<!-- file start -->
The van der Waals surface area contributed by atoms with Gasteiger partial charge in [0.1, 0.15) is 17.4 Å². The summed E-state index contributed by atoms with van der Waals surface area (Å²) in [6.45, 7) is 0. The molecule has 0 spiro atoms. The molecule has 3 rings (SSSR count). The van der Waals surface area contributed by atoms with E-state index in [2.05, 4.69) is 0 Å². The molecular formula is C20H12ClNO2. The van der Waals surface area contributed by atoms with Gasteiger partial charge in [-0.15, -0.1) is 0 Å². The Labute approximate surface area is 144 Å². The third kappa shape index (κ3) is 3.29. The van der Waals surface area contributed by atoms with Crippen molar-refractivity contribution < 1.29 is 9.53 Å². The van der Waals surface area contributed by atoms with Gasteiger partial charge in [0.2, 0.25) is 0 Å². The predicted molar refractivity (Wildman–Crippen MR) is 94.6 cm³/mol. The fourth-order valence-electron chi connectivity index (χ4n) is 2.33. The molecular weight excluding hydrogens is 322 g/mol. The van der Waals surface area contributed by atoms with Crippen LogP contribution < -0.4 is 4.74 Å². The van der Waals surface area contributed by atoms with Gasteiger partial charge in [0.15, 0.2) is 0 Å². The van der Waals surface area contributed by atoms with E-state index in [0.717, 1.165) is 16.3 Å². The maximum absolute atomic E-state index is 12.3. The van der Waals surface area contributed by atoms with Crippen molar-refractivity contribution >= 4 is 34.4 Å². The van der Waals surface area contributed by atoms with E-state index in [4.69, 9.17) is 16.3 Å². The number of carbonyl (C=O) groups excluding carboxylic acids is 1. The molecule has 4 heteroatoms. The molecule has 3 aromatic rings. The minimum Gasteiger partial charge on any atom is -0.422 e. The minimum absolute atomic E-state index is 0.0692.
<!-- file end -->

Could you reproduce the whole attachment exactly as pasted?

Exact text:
The van der Waals surface area contributed by atoms with Gasteiger partial charge in [0.1, 0.15) is 17.4 Å². The summed E-state index contributed by atoms with van der Waals surface area (Å²) in [6.45, 7) is 0. The molecule has 0 spiro atoms. The molecule has 3 rings (SSSR count). The van der Waals surface area contributed by atoms with E-state index in [2.05, 4.69) is 0 Å². The molecular formula is C20H12ClNO2. The van der Waals surface area contributed by atoms with Gasteiger partial charge in [-0.15, -0.1) is 0 Å². The Labute approximate surface area is 144 Å². The third kappa shape index (κ3) is 3.29. The van der Waals surface area contributed by atoms with Crippen molar-refractivity contribution < 1.29 is 9.53 Å². The van der Waals surface area contributed by atoms with Gasteiger partial charge in [0.2, 0.25) is 0 Å². The predicted molar refractivity (Wildman–Crippen MR) is 94.6 cm³/mol. The fourth-order valence-electron chi connectivity index (χ4n) is 2.33. The molecular weight excluding hydrogens is 322 g/mol. The van der Waals surface area contributed by atoms with Crippen LogP contribution < -0.4 is 4.74 Å². The van der Waals surface area contributed by atoms with Gasteiger partial charge in [0.15, 0.2) is 0 Å². The van der Waals surface area contributed by atoms with E-state index in [0.717, 1.165) is 16.3 Å². The maximum absolute atomic E-state index is 12.3. The van der Waals surface area contributed by atoms with Crippen molar-refractivity contribution >= 4 is 34.4 Å². The van der Waals surface area contributed by atoms with E-state index in [4.69, 9.17) is 16.3 Å². The number of carbonyl (C=O) groups excluding carboxylic acids is 1. The molecule has 4 heteroatoms. The molecule has 3 aromatic rings. The minimum Gasteiger partial charge on any atom is -0.422 e. The minimum absolute atomic E-state index is 0.0692.